In a battle to be the most anti-gambling MP, first past the post was SNP MP John Nicolson who spoke of nothing but the depression and broken families brought about through gambling (note the term ‘gambling’ not ‘addiction’), without covering any other ground. He proceeded to state that checks for £125 net loss per month or £500 a year were very sensible.
This was a point countered by one of the few sensible MPs on the committee, Labour’s Kevin Brennan who rightly noted that £500 a year is the equivalent of £1.37 a day, and enquired what would happen if a check was triggered. Considering the impact this would have on potentially millions of gamblers, it was heartening that at least one MP picked this up. As we know the answer is alarming, flags as to whether the customer if red, amber or green and checks against your financial position, all at a £500 spend per year. Beyond that, and the £2000 per 90 days brings different checks. No further detail on that and talk of the affordability question was done.
A further valid point from Kevin Brennan came around the further and tighter restrictions on 18-24 years olds and whether any young people’s groups had made representations to Government. Seeing at the Government has not bothered to consult gamblers, there was obviously no chance young people had been spoken to. With campaigns to lower the voting age to 16, this represents quite an outlier with the way certain politicians’ minds are moving.
There was also an extraordinary point made by Labour MP Paul Blomfield which cannot go without comment. That is the claim that the Betfair exchange has an addiction rate of 18%. Yes 1 in 5 exchange players is an addict. Clearly the sort of nonsense only someone who has either never played on Betfair or knows no one who does could come out with. You might ask where on earth this figure comes from and our friends at Regulus Partners have helpfully provided the answer in that it is ‘a distortion of the estimate from the Health Survey for England 2018 that 9.3% of people who participated in exchange betting were PGSI ‘problem gamblers’ and 8.6% ‘moderate risk gamblers’. While these rates are relatively high, neither classification denotes ‘addiction’. Moreover, it is incorrect to refer to these figures as ‘product rates’. Instead, they show rates of ‘problem gambling’ for people (a sample of just six or seven in the 2018 survey) who participated in exchange betting among other activities. In fact, the rate of PGSI ‘problem gambling’ for exchange bettors who either participated in no other forms of online gambling – or who bet on exchanges in addition to traditional sports betting or online gaming – was nil. Data from the 2018 survey (supported by the 2012, 2015 and 2016 surveys) indicates that exchange bettors were highly unlikely to be classified as ‘problem gamblers’ unless they also participated in spread betting.’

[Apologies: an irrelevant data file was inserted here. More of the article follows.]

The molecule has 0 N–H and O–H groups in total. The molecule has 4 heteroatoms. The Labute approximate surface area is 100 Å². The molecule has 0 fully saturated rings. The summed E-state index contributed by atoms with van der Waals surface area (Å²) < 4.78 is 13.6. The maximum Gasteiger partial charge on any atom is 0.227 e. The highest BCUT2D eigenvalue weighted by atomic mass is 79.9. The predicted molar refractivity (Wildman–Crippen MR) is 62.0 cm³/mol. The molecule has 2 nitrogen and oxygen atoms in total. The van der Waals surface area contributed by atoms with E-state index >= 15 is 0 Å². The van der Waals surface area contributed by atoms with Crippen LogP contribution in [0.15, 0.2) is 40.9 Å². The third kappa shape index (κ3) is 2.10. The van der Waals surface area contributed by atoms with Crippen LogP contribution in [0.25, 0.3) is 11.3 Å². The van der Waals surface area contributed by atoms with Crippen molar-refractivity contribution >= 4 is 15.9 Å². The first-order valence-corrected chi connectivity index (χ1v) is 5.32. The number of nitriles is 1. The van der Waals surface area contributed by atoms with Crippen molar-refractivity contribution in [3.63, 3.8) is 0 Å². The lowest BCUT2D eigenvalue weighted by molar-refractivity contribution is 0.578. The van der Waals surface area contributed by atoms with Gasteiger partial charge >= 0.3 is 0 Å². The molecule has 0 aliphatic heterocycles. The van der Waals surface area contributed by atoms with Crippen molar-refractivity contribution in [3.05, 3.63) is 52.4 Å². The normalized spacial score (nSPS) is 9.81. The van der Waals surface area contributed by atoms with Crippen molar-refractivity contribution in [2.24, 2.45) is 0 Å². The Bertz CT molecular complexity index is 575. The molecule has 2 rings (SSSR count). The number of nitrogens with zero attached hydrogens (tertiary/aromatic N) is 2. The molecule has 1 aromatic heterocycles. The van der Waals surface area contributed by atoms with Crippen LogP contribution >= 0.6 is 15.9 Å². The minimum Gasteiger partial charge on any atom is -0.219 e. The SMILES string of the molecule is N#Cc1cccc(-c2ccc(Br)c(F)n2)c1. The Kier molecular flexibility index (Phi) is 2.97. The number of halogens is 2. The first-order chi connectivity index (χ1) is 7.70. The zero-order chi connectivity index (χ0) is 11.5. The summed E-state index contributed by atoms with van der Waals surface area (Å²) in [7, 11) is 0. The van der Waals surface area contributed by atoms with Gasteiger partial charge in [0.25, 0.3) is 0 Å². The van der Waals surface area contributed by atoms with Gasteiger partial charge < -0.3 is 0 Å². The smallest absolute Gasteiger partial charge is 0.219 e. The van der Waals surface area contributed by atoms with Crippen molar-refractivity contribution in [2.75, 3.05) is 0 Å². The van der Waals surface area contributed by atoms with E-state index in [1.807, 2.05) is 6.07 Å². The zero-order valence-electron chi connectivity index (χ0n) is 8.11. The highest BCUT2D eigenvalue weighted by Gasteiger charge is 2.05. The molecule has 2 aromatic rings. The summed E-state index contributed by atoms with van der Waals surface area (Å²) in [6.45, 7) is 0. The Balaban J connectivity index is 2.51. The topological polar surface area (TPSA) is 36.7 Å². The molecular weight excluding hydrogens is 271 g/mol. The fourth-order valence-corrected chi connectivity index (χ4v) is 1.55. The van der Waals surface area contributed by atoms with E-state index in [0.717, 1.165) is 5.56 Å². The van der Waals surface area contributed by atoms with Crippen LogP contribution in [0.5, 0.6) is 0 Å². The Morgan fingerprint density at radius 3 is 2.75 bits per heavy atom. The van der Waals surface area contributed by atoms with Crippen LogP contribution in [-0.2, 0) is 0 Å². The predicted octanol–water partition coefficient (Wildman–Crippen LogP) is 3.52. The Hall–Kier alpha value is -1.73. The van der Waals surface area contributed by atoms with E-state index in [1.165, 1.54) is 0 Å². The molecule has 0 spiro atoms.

Although detailed, this is worth reproducing in full, as it demonstrates what we as a group, and gamblers in general are up against here. The questioners went on to present more distortions around the number of children addicted to gambling and around advertising. Ironically Labour MP Dr Rupa Huq (former statistician and academic) stated in the committee ‘you can always conjure up different figures to show what you want to show’ before going on to do just that.
In conclusion, the Select Committee demonstrated again the uphill struggle we face against the mood music of anti-gambling lobbying. There was only one MP who appeared to have any consideration for the millions of gamblers who will be impacted by unnecessary, impractical, and unworkable restrictions. We as a group need to harness the support of the millions of gamblers who are also voters to demonstrate the counter argument to those in Parliament. To do this please support us here